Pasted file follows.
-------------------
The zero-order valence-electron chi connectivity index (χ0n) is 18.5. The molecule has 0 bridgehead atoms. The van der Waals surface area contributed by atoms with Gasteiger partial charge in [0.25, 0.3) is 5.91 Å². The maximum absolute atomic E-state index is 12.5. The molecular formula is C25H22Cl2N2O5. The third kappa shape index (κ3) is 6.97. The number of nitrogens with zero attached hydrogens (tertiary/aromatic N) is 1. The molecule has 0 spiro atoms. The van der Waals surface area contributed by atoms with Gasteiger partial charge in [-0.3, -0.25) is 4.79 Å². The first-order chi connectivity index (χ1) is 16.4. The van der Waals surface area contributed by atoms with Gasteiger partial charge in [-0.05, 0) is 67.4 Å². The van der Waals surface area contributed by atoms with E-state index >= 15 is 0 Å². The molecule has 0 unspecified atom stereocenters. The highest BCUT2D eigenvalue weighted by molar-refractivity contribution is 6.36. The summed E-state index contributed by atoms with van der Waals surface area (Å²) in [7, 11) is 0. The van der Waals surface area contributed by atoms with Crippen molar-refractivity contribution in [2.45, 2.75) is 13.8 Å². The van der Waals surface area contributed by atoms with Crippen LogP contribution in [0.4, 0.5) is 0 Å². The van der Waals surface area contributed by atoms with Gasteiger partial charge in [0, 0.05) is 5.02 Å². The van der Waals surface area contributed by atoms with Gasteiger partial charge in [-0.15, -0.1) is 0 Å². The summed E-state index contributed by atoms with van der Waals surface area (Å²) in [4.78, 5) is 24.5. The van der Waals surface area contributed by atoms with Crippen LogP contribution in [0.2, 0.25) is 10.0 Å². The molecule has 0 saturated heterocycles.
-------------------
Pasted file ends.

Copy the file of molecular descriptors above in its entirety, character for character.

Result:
The zero-order valence-electron chi connectivity index (χ0n) is 18.5. The molecule has 0 bridgehead atoms. The van der Waals surface area contributed by atoms with Gasteiger partial charge in [0.25, 0.3) is 5.91 Å². The maximum absolute atomic E-state index is 12.5. The molecular formula is C25H22Cl2N2O5. The third kappa shape index (κ3) is 6.97. The number of nitrogens with zero attached hydrogens (tertiary/aromatic N) is 1. The molecule has 0 spiro atoms. The van der Waals surface area contributed by atoms with Gasteiger partial charge in [-0.3, -0.25) is 4.79 Å². The first-order chi connectivity index (χ1) is 16.4. The van der Waals surface area contributed by atoms with Gasteiger partial charge in [-0.05, 0) is 67.4 Å². The van der Waals surface area contributed by atoms with E-state index >= 15 is 0 Å². The molecule has 0 unspecified atom stereocenters. The highest BCUT2D eigenvalue weighted by molar-refractivity contribution is 6.36. The summed E-state index contributed by atoms with van der Waals surface area (Å²) in [7, 11) is 0. The van der Waals surface area contributed by atoms with Crippen molar-refractivity contribution in [2.45, 2.75) is 13.8 Å². The van der Waals surface area contributed by atoms with Crippen LogP contribution in [0.4, 0.5) is 0 Å². The van der Waals surface area contributed by atoms with Gasteiger partial charge in [0, 0.05) is 5.02 Å². The van der Waals surface area contributed by atoms with Gasteiger partial charge in [-0.15, -0.1) is 0 Å². The summed E-state index contributed by atoms with van der Waals surface area (Å²) in [4.78, 5) is 24.5. The van der Waals surface area contributed by atoms with Crippen LogP contribution in [0.2, 0.25) is 10.0 Å². The molecule has 0 saturated heterocycles.